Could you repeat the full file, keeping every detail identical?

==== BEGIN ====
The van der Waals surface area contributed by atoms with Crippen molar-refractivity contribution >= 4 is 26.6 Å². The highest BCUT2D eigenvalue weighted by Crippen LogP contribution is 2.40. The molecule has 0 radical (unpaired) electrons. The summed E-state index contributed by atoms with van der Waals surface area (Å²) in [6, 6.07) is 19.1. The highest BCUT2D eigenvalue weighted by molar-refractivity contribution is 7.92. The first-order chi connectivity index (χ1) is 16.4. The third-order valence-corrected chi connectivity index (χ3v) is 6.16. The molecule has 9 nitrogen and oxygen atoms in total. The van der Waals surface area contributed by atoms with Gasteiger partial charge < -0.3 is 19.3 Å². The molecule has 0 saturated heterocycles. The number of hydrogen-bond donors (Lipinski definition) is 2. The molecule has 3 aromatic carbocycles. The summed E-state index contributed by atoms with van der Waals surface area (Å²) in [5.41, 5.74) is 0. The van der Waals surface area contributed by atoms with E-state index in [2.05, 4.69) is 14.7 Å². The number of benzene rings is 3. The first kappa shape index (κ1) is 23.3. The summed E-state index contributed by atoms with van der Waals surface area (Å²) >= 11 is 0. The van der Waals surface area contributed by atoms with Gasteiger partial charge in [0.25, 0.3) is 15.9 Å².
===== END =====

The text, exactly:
The van der Waals surface area contributed by atoms with Crippen molar-refractivity contribution >= 4 is 26.6 Å². The highest BCUT2D eigenvalue weighted by Crippen LogP contribution is 2.40. The molecule has 0 radical (unpaired) electrons. The summed E-state index contributed by atoms with van der Waals surface area (Å²) in [6, 6.07) is 19.1. The highest BCUT2D eigenvalue weighted by molar-refractivity contribution is 7.92. The first-order chi connectivity index (χ1) is 16.4. The third-order valence-corrected chi connectivity index (χ3v) is 6.16. The molecule has 9 nitrogen and oxygen atoms in total. The van der Waals surface area contributed by atoms with Gasteiger partial charge < -0.3 is 19.3 Å². The molecule has 0 saturated heterocycles. The number of hydrogen-bond donors (Lipinski definition) is 2. The molecule has 3 aromatic carbocycles. The summed E-state index contributed by atoms with van der Waals surface area (Å²) in [5.41, 5.74) is 0. The van der Waals surface area contributed by atoms with E-state index in [2.05, 4.69) is 14.7 Å². The number of benzene rings is 3. The first kappa shape index (κ1) is 23.3. The summed E-state index contributed by atoms with van der Waals surface area (Å²) >= 11 is 0. The van der Waals surface area contributed by atoms with Gasteiger partial charge in [0.25, 0.3) is 15.9 Å².